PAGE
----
Warning: Read no further until you’ve seen Friday’s Grimm, because there are major spoilers ahead.
Epic battles tend to have heartbreaking casualties, and the shootout that ended this week’s Grimm was no exception: The episode’s final moments saw an attack at the precinct that left two of Portland’s finest — Hank and Wu — dead.
A very brief recap: The skull-face demon known as Zerstörer entered the real world, where he appeared as a strapping, blonde man with a very large, very deadly staff. Realizing that the bad guy was on the search for Diana, his child bride (ick), Nick, Renard and Adalind hid the little girl in the cabin we first saw in the series premiere.
Zerstörer eventually showed up at the police department, where Wu Neander’d out and tried to fight him… only to get a staff through the torso. When Hank saw what happened to his friend, he — and a bunch of other cops — unloaded a ton of firepower on the villain, but it was to no avail: Nick’s partner also received a killing poke.
Yep, it looks like Hank and Wu are dead.
We asked star David Giuntoli to help us make sense of it all. Read on for his thoughts on Nick’s comrades’ deaths, his new understanding with Eve, a tender moment with Adalind and next week’s series finale (“You’re going to see time jumps”).
TVLINE | Let’s talk about that shootout at the end of the episode.
Yeah, everything was destroyed.
TVLINE | What was your first reaction when you read the script?
That wasn’t a particularly long scene so when we shot it, I’m like holy s–t. This is intense. Police shootouts, you don’t think automatic weapons. It kept getting changed, and suddenly we have all automatic weapons. I got excited about it, I was like “Oh, sweet. I never get to do this stuff.”
TVLINE | That scene ends with two significant deaths. Are they permanent?
Oh gosh, I don’t think I can talk about that. [Laughs]
TVLINE | Nick doesn’t seem to be thinking logically after that happens.
All he does is scream and run. In the most cinematic way possible.
TVLINE | In the previous episode, Nick and Eve spend some time in the alternate dimension. How important is it for Nick and Eve — and the fans — for them to have that time together?
I think it’s great. That relationship deserved some discussion and attention as far as, it can’t just go away. I know Bitsie [Tulloch] and I really enjoyed that. The shooting of it was hell. [Laughs] It was like the first snowstorm of Portland’s history, and it shut down the city. It was freezing out there. But we were really satisfied with at least getting a touch on that relationship and the fallout, and to give a little bit of closure to the fans.
TVLINE | Do you think Nick needed to hear Eve say that she doesn’t regret anything that happened?
Oh my god, yeah. That is a huge help… Yeah, he needed to hear it. I think that it’s always on his mind, the fact that he indeed was warned by his Aunt Marie in the pilot and his mother from the get-go when she was introduced. He was directed to leave these relationships alone, [because] “yours is a different destiny. The people you love will be in harm’s way…” Anytime one of his Scooby gang stepped up and helped him, they paid a tremendous consequence — and Juliet paid the greatest. Took the biggest hit. And her telling him that it’s all OK and it’s not your fault and I wouldn’t change things? It was wonderful for him to hear that.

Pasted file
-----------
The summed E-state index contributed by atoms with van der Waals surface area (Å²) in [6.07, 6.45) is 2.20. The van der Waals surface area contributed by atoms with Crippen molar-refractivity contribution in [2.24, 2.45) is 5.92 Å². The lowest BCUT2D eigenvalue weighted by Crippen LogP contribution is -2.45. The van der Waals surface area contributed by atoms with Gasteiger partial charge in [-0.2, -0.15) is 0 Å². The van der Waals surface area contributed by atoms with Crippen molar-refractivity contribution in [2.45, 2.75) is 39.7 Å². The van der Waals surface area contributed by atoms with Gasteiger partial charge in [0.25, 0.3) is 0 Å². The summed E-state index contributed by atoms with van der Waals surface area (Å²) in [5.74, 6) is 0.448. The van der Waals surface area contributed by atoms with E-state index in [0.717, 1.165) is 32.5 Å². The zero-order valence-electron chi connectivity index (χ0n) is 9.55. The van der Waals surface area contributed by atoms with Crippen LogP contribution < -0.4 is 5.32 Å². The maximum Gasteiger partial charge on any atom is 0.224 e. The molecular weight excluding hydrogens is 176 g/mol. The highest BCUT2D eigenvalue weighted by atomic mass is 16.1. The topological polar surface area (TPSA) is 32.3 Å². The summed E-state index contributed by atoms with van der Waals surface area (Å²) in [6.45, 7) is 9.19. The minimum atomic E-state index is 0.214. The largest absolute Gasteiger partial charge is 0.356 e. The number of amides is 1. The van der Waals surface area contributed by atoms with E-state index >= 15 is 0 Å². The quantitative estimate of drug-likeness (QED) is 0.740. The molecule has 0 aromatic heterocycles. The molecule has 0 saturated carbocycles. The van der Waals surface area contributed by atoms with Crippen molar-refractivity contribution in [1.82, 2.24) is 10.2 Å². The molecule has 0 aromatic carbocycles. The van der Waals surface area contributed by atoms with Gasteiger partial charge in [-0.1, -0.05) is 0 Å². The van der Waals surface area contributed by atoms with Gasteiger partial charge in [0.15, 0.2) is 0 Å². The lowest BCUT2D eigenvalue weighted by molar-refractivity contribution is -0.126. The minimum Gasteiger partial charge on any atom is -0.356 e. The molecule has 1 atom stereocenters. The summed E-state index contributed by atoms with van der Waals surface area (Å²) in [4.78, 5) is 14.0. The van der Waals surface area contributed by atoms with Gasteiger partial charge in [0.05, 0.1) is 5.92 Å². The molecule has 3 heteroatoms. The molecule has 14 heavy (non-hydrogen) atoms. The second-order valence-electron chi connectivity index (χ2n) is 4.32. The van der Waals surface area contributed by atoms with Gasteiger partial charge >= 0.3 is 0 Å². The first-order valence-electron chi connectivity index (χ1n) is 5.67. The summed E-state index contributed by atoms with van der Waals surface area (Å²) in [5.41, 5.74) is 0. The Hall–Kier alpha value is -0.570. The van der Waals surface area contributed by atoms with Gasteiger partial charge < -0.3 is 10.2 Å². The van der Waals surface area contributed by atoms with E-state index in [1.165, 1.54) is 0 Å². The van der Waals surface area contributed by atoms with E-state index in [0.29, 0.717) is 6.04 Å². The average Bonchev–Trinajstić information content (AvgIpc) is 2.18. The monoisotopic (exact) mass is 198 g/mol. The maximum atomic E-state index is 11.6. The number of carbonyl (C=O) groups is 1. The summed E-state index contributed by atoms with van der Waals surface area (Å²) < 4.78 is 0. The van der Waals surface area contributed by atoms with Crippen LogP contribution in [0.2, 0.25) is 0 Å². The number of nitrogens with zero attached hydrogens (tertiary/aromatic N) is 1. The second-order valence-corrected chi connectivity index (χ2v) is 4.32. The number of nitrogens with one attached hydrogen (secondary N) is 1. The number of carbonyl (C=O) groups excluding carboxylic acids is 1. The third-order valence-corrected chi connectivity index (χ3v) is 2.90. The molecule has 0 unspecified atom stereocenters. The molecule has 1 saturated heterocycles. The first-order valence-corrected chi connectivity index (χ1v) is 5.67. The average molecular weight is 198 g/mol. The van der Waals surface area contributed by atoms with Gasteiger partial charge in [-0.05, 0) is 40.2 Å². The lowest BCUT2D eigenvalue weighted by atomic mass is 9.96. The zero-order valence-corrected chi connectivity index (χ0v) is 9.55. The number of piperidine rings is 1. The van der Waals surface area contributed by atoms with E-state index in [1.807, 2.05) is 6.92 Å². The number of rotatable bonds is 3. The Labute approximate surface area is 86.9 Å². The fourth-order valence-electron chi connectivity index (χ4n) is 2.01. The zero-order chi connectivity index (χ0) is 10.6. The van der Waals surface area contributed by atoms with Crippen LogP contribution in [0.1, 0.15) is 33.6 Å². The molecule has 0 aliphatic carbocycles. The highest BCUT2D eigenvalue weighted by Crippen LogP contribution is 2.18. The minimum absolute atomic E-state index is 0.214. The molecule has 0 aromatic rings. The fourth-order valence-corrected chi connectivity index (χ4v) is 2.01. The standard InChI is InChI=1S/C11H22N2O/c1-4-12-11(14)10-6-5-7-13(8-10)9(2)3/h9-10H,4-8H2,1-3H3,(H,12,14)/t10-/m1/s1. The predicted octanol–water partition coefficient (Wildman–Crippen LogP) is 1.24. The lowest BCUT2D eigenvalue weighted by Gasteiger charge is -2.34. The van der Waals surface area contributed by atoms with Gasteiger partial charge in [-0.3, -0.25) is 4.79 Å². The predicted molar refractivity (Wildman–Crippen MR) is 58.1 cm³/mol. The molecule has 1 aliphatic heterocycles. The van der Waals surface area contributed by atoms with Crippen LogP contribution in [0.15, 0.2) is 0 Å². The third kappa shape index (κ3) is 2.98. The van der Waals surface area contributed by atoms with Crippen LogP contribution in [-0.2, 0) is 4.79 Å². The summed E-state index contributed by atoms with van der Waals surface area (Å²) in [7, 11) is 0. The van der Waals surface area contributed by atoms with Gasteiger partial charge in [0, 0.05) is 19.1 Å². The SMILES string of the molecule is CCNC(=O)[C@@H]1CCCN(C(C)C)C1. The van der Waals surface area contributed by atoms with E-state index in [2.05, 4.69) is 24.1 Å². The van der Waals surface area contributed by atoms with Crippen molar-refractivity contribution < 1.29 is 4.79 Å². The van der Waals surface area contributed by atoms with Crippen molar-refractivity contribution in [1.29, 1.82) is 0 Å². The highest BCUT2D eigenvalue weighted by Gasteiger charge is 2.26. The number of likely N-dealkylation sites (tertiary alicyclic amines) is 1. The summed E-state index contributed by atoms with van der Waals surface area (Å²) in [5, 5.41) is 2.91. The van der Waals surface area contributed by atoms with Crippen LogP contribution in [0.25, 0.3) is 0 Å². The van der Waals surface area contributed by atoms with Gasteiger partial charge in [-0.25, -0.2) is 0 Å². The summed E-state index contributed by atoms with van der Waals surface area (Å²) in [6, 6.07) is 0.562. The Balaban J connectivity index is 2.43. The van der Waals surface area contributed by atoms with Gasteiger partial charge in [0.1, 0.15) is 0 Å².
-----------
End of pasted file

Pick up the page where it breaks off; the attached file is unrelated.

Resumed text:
TVLINE | Is it weird that it’s Diana — and not Kelly — who is the person that all the crazies are going after?
It does strike me, but then you’ve never worked with a baby. That question is quickly answered for you because they are cute, [but] they don’t take direction. They cry when they’re not supposed to. [Laughs] So I think there were practical reasons for Hannah [R. Loyd] to play Diana [as the focus of Zerstörer’s hunt]. She was quite a find. She’s gorgeous, first of all, and a wonderful actor, especially at her age. And she’s got this wonderful — and the fans see it right away, even if you don’t know it — these like eyes and this stillness, which hints at a lot of trouble and a lot of power.
TVLINE | The scene with Adalind and Nick right before he leaves the cabin: They’ve kissed and said “I love yous” before, but this time seemed to be the first time that Nick truly meant it. Was it?
Yep, I think that that is the first time. He doesn’t know if he’s going to live, and she needs to know this. She’s proved her salt.
TVLINE | Moving on to the finale, is Nick thinking at all right after Hank and Wu die? Or is he running on pure adrenaline?
No, he’s not thinking. When Nick isn’t solely vengeful, those are his best days. And he is solely vengeful in this final episode. There’s nothing strategic going on.
TVLINE | Give me a finale tease.
It ends. There’s no like ‘what happened’ ambiguity. It is fully spelled out for you. People will be happy.
TVLINE | Now give me a tease you haven’t told anyone else.
We play with—this is a tease I haven’t given anyone—the fabric of space-time in a way we have not yet seen. Imagine you’re riding on a ray of light. [Laughs] Yes, we play with time. You’re going to see the future, and you’re going to see time jumps.